by Lily Nauta
In a sea of patched denim jackets, beer-staind band-tees, and head-banging figures, the January 29th lineup of Harley Poe and Amigo the Devil at the Catalyst was a night to remember.
The opener of the night was one of my long-time favorites, Harley Poe. Being familiar with the band, I expected to chant the band’s signature gruesome lyrics and groove to the lovely sound of accordions and washboards, but I did not expect to experience the caliber of DIY instrumentation and haunting energy conjured by Harley Poe. First off, the use of makeshift tubing connected to a keyboard (to mimic the sound of the accordion) and duct taped fingertips scraping against a tattered washboard brought a whole new meaning to the term “DIY.” Often categorized into the genre “folk-punk,” where an anti-establishment ethos and DIY mentality are often central to the music, I should have anticipated this, however the band’s ability to reinvent sounds and accomplish the level of “eerie-ness” that they did, is truly ineffable. Along with that, few artists can really get a crowd to yell the lyrics “I wanna die” in undying (pun intended) passion the way that Harley Poe does. I’m not sure if it’s the sound of lead-singer Joe Whiteford’s tortured vocals, his constant reminder of the inevitability of death, or the band’s shameless celebration of humanity’s faults, but something about their set seemed to be extremely cathartic, for what seemed to be the whole crowd. It’s as if Harley Poe doesn’t allow you to forget about the horrors and destruction of the world; they force you to face it, and for that I am grateful.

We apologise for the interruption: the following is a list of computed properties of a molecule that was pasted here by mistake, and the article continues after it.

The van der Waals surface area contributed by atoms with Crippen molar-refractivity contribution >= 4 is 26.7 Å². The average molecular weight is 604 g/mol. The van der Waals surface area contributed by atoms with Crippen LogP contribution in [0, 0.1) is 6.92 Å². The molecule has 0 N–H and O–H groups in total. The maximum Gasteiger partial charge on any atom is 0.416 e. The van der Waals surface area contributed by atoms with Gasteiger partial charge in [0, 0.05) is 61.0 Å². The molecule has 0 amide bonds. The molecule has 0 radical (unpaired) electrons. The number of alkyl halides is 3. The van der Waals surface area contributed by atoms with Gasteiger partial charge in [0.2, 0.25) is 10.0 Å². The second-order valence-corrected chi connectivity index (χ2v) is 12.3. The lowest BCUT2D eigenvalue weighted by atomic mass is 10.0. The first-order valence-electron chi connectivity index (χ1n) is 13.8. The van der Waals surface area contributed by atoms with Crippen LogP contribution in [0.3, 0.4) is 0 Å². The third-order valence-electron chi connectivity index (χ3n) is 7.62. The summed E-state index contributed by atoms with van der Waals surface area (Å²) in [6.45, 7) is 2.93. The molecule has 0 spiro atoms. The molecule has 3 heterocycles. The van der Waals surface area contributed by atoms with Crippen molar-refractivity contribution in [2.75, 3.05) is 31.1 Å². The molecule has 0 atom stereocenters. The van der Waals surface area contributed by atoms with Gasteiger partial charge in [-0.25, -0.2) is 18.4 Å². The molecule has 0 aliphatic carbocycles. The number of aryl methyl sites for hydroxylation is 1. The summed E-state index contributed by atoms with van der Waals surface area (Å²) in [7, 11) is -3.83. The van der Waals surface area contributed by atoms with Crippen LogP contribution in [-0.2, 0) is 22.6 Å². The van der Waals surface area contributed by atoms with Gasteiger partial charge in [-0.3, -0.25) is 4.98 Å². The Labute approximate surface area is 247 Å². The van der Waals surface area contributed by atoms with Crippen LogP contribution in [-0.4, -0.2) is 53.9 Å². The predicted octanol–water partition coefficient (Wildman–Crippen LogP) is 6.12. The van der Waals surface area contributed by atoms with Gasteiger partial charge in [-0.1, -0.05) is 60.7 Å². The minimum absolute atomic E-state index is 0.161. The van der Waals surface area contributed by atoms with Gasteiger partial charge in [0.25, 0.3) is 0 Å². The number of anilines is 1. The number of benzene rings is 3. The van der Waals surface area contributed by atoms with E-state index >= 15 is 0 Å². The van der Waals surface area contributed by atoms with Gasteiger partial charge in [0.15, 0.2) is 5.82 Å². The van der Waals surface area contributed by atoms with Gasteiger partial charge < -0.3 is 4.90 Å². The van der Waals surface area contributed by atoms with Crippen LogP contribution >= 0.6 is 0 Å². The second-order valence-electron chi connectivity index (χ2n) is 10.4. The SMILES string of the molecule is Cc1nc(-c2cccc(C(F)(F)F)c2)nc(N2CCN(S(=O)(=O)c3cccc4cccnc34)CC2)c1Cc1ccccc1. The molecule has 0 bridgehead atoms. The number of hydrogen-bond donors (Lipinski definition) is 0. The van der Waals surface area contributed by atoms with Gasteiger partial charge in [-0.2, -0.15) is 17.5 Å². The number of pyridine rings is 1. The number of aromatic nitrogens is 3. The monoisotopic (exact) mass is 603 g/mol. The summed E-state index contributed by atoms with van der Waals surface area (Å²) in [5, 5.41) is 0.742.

Upon coming to the show, I wasn’t actually familiar with Amigo the Devil. I wasn’t quite sure what to expect, but for some reason I suspected Daniel Kiranos (Amigo the Devil) might bring a heavy or more serious tone to the night. Perhaps I prejudged the guy, but being a man of substantial size who plays under the alias “devil” and performs in a genre commonly referred
to as “murderfolk,” I didn’t expect the guy to be too goofy or fun. My assumptions especially felt confirmed as Kiranos walked onto the stage, slowly finger-picking his guitar, peering ominously into the crowd. As he got up to the mic, however, he brushed his lucious brown locks past his shoulders and began widening his eyes and piercing them into the souls of unsuspecting spectators in the crowd.
The moment his eyes met mine, I knew I was wrong. Amigo the Devil is one fun fellow who performs like no other.Throughout the rest of his set, the crowd cheered and sang along in drunken bliss. My personal favorite moment had to be the last couple of verses of the song “I Hope Your Husband Dies,” in which everyone wished death upon someone’s spouse in perfect melodic unison. It was wonderful. Coming in a close second, however, I must say is when Kiranos admitted his possession of several drunken tats (one being a “drunken bee” on his knee– get it? bee’s knees…) and his secret love of Crocs (both comfortable and convenient).
It must be mentioned, however, that despite the levity brought by Kiranos’s humor, the depth and impact of his lyricism was never diminished.
From celebrating murder and cannibalism to singing ballads and laughing at rubber footwear, Harley Poe and Amigo the Devil provided not only me, but the rest of the sold out crowd with an absolutely unforgettable night.